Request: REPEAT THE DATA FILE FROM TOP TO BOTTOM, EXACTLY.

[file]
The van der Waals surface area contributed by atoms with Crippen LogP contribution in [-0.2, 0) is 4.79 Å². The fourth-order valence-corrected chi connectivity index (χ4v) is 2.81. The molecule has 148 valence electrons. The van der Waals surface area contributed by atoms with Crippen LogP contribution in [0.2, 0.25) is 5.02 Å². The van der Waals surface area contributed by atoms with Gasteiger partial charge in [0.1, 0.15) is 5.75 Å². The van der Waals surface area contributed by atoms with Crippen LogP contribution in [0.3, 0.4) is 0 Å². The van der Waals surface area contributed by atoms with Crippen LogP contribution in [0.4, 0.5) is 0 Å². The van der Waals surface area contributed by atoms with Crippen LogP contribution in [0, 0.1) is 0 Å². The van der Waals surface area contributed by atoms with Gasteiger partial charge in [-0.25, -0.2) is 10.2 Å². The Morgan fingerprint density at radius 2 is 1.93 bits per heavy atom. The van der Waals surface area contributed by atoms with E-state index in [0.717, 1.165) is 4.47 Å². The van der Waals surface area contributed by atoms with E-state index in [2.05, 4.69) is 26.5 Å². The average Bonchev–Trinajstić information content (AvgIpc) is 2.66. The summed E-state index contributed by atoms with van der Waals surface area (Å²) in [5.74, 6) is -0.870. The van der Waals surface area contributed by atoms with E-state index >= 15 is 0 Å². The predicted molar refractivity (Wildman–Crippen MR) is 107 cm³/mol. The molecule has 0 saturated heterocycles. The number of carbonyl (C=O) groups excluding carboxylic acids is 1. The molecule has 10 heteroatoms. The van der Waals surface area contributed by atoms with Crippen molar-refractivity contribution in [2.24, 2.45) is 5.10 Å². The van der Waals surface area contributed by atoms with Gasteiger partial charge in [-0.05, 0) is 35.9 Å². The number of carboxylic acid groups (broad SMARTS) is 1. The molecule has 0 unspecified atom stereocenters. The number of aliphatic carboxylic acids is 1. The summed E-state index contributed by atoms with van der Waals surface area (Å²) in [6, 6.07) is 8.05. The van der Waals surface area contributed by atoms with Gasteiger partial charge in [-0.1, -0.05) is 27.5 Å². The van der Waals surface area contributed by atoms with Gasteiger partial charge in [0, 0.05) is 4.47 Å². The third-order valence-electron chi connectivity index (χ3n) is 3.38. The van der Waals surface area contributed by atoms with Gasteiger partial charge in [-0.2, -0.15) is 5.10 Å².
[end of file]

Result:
The van der Waals surface area contributed by atoms with Crippen LogP contribution in [-0.2, 0) is 4.79 Å². The fourth-order valence-corrected chi connectivity index (χ4v) is 2.81. The molecule has 148 valence electrons. The van der Waals surface area contributed by atoms with Crippen LogP contribution in [0.2, 0.25) is 5.02 Å². The van der Waals surface area contributed by atoms with Gasteiger partial charge in [0.1, 0.15) is 5.75 Å². The van der Waals surface area contributed by atoms with Crippen LogP contribution in [0.3, 0.4) is 0 Å². The van der Waals surface area contributed by atoms with Crippen LogP contribution in [0.4, 0.5) is 0 Å². The van der Waals surface area contributed by atoms with Crippen LogP contribution in [0, 0.1) is 0 Å². The van der Waals surface area contributed by atoms with Gasteiger partial charge in [-0.25, -0.2) is 10.2 Å². The Morgan fingerprint density at radius 2 is 1.93 bits per heavy atom. The van der Waals surface area contributed by atoms with E-state index in [0.717, 1.165) is 4.47 Å². The van der Waals surface area contributed by atoms with E-state index in [2.05, 4.69) is 26.5 Å². The average Bonchev–Trinajstić information content (AvgIpc) is 2.66. The summed E-state index contributed by atoms with van der Waals surface area (Å²) in [5.74, 6) is -0.870. The van der Waals surface area contributed by atoms with E-state index >= 15 is 0 Å². The predicted molar refractivity (Wildman–Crippen MR) is 107 cm³/mol. The molecule has 0 saturated heterocycles. The number of carbonyl (C=O) groups excluding carboxylic acids is 1. The molecule has 10 heteroatoms. The van der Waals surface area contributed by atoms with Crippen molar-refractivity contribution in [2.24, 2.45) is 5.10 Å². The van der Waals surface area contributed by atoms with Gasteiger partial charge in [-0.05, 0) is 35.9 Å². The number of carboxylic acid groups (broad SMARTS) is 1. The molecule has 0 unspecified atom stereocenters. The number of aliphatic carboxylic acids is 1. The summed E-state index contributed by atoms with van der Waals surface area (Å²) in [6, 6.07) is 8.05. The van der Waals surface area contributed by atoms with Gasteiger partial charge in [-0.1, -0.05) is 27.5 Å². The van der Waals surface area contributed by atoms with Gasteiger partial charge in [0, 0.05) is 4.47 Å². The third-order valence-electron chi connectivity index (χ3n) is 3.38. The van der Waals surface area contributed by atoms with Gasteiger partial charge in [-0.2, -0.15) is 5.10 Å².